Reverse mortgages have never been this popular in Canada.
Inquiries about them have doubled between 2016 and 2017, according to HomeEquity Bank’s CHIP Reverse Mortgage, which was, for a time, the only financial institution to offer them nationwide.
And as a wave of baby boomers crosses the work-life finish line, competition to serve those who are feeling house-rich and cash-poor is heating up. Equitable Bank became a second option for retirees looking for a reverse mortgage in January when it announced its PATH Home Plan, which is available through mortgage brokers in Alberta, British Columbia and Ontario.
The basic idea of a reverse mortgage is simple. Instead of making payments to build up equity in your home, as you would with a traditional mortgage, you draw down on your home equity and receive payments. You can opt for a lump-sum loan or get a certain amount of cash at regular intervals.
It sounds like the personal finance equivalent of having your cake and eating it, too: You generate some extra income and get to stay in your home. In a country where nearly a third of those approaching retirement has no savings, that seems like a great deal.
One catch, though, is that the bank gets a rather large slice of your cake, as well. Reverse mortgages are expensive. The current interest rate on a five-year fixed-rate loan is 6.49 per cent, almost double what you’d pay with a regular mortgage these days.
The other obvious catch is that there will be less cake left for your kids, grand-kids and anyone else who might survive you.
Juicing your home equity to squeeze out some extra cash isn’t a retirement plan. It’s a last resort for someone who has no other options, said Clay Gillespie, a financial adviser and managing director at RGF Integrated Wealth Management.
Still, he adds, for someone with, say, a $2-million home who has minimal retirement income from government benefits, “a reverse mortgage makes all the sense in the world.”
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Here are a few things you should know about reverse mortgages:
Reverse mortgages are only available to Canadians 55 and older who own their home.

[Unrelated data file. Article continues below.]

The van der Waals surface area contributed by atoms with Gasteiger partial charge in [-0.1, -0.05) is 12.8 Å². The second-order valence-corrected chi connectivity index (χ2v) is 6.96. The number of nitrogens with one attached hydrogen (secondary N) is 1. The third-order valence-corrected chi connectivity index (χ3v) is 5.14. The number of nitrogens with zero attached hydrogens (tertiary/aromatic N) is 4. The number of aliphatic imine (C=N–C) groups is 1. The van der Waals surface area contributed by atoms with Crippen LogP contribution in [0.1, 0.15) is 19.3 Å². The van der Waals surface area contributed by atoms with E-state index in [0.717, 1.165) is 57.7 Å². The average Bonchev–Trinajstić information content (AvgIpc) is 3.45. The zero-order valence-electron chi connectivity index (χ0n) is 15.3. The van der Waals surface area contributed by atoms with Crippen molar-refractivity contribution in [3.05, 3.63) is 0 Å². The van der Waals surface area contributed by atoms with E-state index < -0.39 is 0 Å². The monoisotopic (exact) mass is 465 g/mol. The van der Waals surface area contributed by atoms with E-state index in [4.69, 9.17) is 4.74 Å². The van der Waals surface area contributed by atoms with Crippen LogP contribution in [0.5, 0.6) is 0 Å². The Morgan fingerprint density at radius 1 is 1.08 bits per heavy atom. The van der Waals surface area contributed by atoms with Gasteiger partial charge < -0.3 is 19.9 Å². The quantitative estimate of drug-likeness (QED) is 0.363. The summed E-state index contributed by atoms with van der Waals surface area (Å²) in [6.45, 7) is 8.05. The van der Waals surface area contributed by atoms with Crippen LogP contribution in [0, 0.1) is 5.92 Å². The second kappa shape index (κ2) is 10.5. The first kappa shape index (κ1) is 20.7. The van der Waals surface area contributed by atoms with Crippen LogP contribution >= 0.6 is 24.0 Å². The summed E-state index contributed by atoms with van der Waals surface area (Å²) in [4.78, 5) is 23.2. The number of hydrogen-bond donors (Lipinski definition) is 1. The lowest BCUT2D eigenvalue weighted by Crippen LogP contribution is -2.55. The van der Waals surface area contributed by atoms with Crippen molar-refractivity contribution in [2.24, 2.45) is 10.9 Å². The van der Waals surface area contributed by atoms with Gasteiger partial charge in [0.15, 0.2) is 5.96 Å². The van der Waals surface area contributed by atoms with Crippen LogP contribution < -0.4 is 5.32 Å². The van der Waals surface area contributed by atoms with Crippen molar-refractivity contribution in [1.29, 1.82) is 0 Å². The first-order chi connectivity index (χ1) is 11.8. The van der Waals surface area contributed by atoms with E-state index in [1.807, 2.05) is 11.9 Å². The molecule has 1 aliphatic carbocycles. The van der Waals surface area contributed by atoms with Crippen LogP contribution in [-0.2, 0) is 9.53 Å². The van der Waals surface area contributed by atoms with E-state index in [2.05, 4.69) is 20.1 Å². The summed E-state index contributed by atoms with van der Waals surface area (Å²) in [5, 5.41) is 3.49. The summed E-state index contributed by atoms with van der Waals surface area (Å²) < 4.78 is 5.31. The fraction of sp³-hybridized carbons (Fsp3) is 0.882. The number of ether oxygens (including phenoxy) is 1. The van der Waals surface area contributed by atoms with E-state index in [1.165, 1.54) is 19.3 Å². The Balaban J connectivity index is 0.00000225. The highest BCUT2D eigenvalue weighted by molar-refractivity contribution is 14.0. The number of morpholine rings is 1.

The overall amount of the loan is capped at 55 per cent of the value of the house for HomeEquity Bank and 40 per cent for Equitable Bank. The good news here is that you can’t borrow more than your home is worth.
However, how close you’ll be able to get to the cap depends on your age, your equity stake, the appraised value of your home, where you live and current interest rates, among other factors.
In general, “you’d have to be in your late 70s, living in an urban centre and likely male,” to be able to borrow the maximum, Yvonne Ziomecki, executive vice-president, at HomeEquity Bank told Global News. That’s because home values in cities tend to be higher and men have a shorter life expectancy.
On that note, keep in mind that your spouse’s age matters as well. You both have to be at least 55 to get a reverse mortgage, and you might not be able to borrow as much if you have a younger spouse.
When you take out a reverse mortgage, the interest on your loan comes out of your home equity. For example, if you have a $400,000 home and take out $100,000 at 6.49 per cent over five years, you’d be paying over $37,000 in interest, according to HomeEquity Bank’s online calculator. That means your equity stake in the house would be $137,000 less by the end of the mortgage term.
The lender will continue to charge you interest until the loan is paid in full. In the example above, assuming you don’t want another loan but are unable to repay what you owe at the end of year five, your rate will be reset for another five-year term, according to Ziomecki. Put simply, your new rate applies to the full $137,000, not just your original principal of $100,000.
If you sell the house, your reverse mortgage will discharge like any other mortgage: The lender gets what it is owed first, you get the rest. The same applies if you die without having moved out. Assuming you have descendants and a will, your survivors will get whatever is left, if anything.
There are several pros and cons to reverse mortgages:
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Staying in your home
Gillespie said that while he pulls reverse-mortgages quotes for clients every month these days, he has only ever recommended the product five times over his decades-long career. Instead, he generally advises downsizing.
And reverse mortgages are hardly something that people can rely on to boost their retirement income over a 30- to 35-year period, he added. Case in point, according to Ziomecki, the typical HomeEquity Bank client takes out a reverse mortgage around age 70 and stays with the lender for about 10 years.
Still, for the cash-poor and house-rich, a reverse mortgage is something that “can dramatically improve your lifestyle,” Gillespie said.
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